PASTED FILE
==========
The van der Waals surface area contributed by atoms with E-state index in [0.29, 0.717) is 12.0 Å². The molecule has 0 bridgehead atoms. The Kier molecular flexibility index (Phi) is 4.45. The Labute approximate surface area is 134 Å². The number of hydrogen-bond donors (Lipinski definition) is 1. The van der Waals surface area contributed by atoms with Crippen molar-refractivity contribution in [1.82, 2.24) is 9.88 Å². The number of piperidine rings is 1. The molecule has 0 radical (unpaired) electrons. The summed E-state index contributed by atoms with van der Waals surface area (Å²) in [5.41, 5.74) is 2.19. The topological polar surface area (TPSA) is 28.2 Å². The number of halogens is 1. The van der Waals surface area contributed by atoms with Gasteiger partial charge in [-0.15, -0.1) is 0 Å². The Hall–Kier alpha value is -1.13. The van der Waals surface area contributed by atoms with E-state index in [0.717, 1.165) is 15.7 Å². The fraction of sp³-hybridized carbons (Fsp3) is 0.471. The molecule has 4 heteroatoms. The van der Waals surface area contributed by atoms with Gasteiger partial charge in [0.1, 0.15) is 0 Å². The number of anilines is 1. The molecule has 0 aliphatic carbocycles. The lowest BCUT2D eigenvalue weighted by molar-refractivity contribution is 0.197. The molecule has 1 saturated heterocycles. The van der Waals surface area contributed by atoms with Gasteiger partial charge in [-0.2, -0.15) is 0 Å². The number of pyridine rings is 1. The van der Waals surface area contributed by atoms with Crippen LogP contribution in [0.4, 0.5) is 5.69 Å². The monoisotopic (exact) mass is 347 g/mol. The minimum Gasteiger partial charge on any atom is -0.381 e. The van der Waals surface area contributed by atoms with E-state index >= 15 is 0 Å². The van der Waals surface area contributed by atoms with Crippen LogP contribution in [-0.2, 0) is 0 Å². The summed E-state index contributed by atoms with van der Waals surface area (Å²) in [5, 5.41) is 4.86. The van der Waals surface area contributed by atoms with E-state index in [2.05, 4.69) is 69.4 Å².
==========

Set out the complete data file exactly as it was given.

The van der Waals surface area contributed by atoms with E-state index in [0.29, 0.717) is 12.0 Å². The molecule has 0 bridgehead atoms. The Kier molecular flexibility index (Phi) is 4.45. The Labute approximate surface area is 134 Å². The number of hydrogen-bond donors (Lipinski definition) is 1. The van der Waals surface area contributed by atoms with Crippen molar-refractivity contribution in [1.82, 2.24) is 9.88 Å². The number of piperidine rings is 1. The molecule has 0 radical (unpaired) electrons. The summed E-state index contributed by atoms with van der Waals surface area (Å²) in [5.41, 5.74) is 2.19. The topological polar surface area (TPSA) is 28.2 Å². The number of halogens is 1. The van der Waals surface area contributed by atoms with Gasteiger partial charge in [-0.15, -0.1) is 0 Å². The Hall–Kier alpha value is -1.13. The van der Waals surface area contributed by atoms with E-state index in [0.717, 1.165) is 15.7 Å². The fraction of sp³-hybridized carbons (Fsp3) is 0.471. The molecule has 4 heteroatoms. The van der Waals surface area contributed by atoms with Gasteiger partial charge in [0.1, 0.15) is 0 Å². The number of anilines is 1. The molecule has 0 aliphatic carbocycles. The lowest BCUT2D eigenvalue weighted by molar-refractivity contribution is 0.197. The molecule has 1 saturated heterocycles. The van der Waals surface area contributed by atoms with Gasteiger partial charge in [-0.2, -0.15) is 0 Å². The number of pyridine rings is 1. The van der Waals surface area contributed by atoms with Crippen LogP contribution in [0.4, 0.5) is 5.69 Å². The monoisotopic (exact) mass is 347 g/mol. The minimum Gasteiger partial charge on any atom is -0.381 e. The van der Waals surface area contributed by atoms with E-state index >= 15 is 0 Å². The van der Waals surface area contributed by atoms with Crippen LogP contribution in [-0.2, 0) is 0 Å². The summed E-state index contributed by atoms with van der Waals surface area (Å²) in [5, 5.41) is 4.86. The van der Waals surface area contributed by atoms with E-state index in [2.05, 4.69) is 69.4 Å².